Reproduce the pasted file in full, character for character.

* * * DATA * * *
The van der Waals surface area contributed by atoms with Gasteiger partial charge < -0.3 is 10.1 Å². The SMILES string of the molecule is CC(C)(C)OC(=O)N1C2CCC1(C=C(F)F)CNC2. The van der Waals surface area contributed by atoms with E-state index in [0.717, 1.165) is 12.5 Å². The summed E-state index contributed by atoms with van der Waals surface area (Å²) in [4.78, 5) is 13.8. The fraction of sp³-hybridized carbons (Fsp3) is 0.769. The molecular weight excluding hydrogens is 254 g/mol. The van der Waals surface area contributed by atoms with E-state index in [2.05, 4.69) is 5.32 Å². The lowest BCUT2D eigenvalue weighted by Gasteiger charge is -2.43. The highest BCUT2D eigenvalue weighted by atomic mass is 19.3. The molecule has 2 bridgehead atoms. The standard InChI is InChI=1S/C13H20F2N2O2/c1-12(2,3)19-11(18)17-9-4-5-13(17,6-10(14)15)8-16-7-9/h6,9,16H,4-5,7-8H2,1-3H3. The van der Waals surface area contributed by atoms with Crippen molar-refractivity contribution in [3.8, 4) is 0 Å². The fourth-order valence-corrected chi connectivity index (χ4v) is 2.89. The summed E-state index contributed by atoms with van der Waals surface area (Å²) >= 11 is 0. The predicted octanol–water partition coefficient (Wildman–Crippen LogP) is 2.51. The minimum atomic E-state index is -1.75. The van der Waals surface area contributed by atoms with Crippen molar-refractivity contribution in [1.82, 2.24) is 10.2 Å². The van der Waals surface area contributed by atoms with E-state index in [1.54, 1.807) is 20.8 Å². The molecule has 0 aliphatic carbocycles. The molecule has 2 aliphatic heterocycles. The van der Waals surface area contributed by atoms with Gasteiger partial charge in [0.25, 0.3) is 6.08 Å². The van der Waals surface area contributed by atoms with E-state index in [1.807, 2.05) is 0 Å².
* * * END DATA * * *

The van der Waals surface area contributed by atoms with Gasteiger partial charge < -0.3 is 10.1 Å². The SMILES string of the molecule is CC(C)(C)OC(=O)N1C2CCC1(C=C(F)F)CNC2. The van der Waals surface area contributed by atoms with E-state index in [0.717, 1.165) is 12.5 Å². The summed E-state index contributed by atoms with van der Waals surface area (Å²) in [4.78, 5) is 13.8. The fraction of sp³-hybridized carbons (Fsp3) is 0.769. The molecular weight excluding hydrogens is 254 g/mol. The van der Waals surface area contributed by atoms with E-state index in [2.05, 4.69) is 5.32 Å². The lowest BCUT2D eigenvalue weighted by Gasteiger charge is -2.43. The highest BCUT2D eigenvalue weighted by atomic mass is 19.3. The molecule has 2 bridgehead atoms. The standard InChI is InChI=1S/C13H20F2N2O2/c1-12(2,3)19-11(18)17-9-4-5-13(17,6-10(14)15)8-16-7-9/h6,9,16H,4-5,7-8H2,1-3H3. The van der Waals surface area contributed by atoms with Crippen molar-refractivity contribution in [3.8, 4) is 0 Å². The fourth-order valence-corrected chi connectivity index (χ4v) is 2.89. The summed E-state index contributed by atoms with van der Waals surface area (Å²) >= 11 is 0. The predicted octanol–water partition coefficient (Wildman–Crippen LogP) is 2.51. The minimum atomic E-state index is -1.75. The van der Waals surface area contributed by atoms with Crippen molar-refractivity contribution in [1.82, 2.24) is 10.2 Å². The van der Waals surface area contributed by atoms with E-state index in [1.54, 1.807) is 20.8 Å². The molecule has 0 aliphatic carbocycles. The molecule has 2 aliphatic heterocycles. The van der Waals surface area contributed by atoms with Gasteiger partial charge in [0.25, 0.3) is 6.08 Å². The van der Waals surface area contributed by atoms with E-state index in [1.807, 2.05) is 0 Å².